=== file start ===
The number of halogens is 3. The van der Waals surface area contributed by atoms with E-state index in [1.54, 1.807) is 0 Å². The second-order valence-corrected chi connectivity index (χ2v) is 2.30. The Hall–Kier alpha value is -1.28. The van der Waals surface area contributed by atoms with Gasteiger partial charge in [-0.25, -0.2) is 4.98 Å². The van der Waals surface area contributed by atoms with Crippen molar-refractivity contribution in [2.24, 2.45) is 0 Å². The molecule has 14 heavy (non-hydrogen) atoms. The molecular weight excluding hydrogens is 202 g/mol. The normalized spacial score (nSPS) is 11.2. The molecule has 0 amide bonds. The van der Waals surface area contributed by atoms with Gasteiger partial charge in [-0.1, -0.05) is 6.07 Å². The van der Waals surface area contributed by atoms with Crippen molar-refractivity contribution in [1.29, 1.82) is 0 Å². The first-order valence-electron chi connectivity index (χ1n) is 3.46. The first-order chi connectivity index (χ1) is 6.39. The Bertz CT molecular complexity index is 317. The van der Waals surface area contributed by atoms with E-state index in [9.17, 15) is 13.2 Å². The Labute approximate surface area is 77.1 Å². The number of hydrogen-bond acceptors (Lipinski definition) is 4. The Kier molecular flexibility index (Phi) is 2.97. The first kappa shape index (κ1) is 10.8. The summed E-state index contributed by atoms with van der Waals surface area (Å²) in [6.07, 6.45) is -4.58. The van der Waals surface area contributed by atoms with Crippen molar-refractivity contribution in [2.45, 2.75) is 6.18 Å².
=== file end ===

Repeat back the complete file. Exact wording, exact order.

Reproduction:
The number of halogens is 3. The van der Waals surface area contributed by atoms with E-state index in [1.54, 1.807) is 0 Å². The second-order valence-corrected chi connectivity index (χ2v) is 2.30. The Hall–Kier alpha value is -1.28. The van der Waals surface area contributed by atoms with Gasteiger partial charge in [-0.25, -0.2) is 4.98 Å². The van der Waals surface area contributed by atoms with Crippen molar-refractivity contribution in [2.24, 2.45) is 0 Å². The molecule has 14 heavy (non-hydrogen) atoms. The molecular weight excluding hydrogens is 202 g/mol. The normalized spacial score (nSPS) is 11.2. The molecule has 0 amide bonds. The van der Waals surface area contributed by atoms with Gasteiger partial charge in [-0.1, -0.05) is 6.07 Å². The van der Waals surface area contributed by atoms with Crippen molar-refractivity contribution in [1.29, 1.82) is 0 Å². The first-order valence-electron chi connectivity index (χ1n) is 3.46. The first-order chi connectivity index (χ1) is 6.39. The Bertz CT molecular complexity index is 317. The van der Waals surface area contributed by atoms with E-state index in [9.17, 15) is 13.2 Å². The Labute approximate surface area is 77.1 Å². The number of hydrogen-bond acceptors (Lipinski definition) is 4. The Kier molecular flexibility index (Phi) is 2.97. The first kappa shape index (κ1) is 10.8. The summed E-state index contributed by atoms with van der Waals surface area (Å²) in [6.07, 6.45) is -4.58. The van der Waals surface area contributed by atoms with Crippen molar-refractivity contribution in [2.45, 2.75) is 6.18 Å².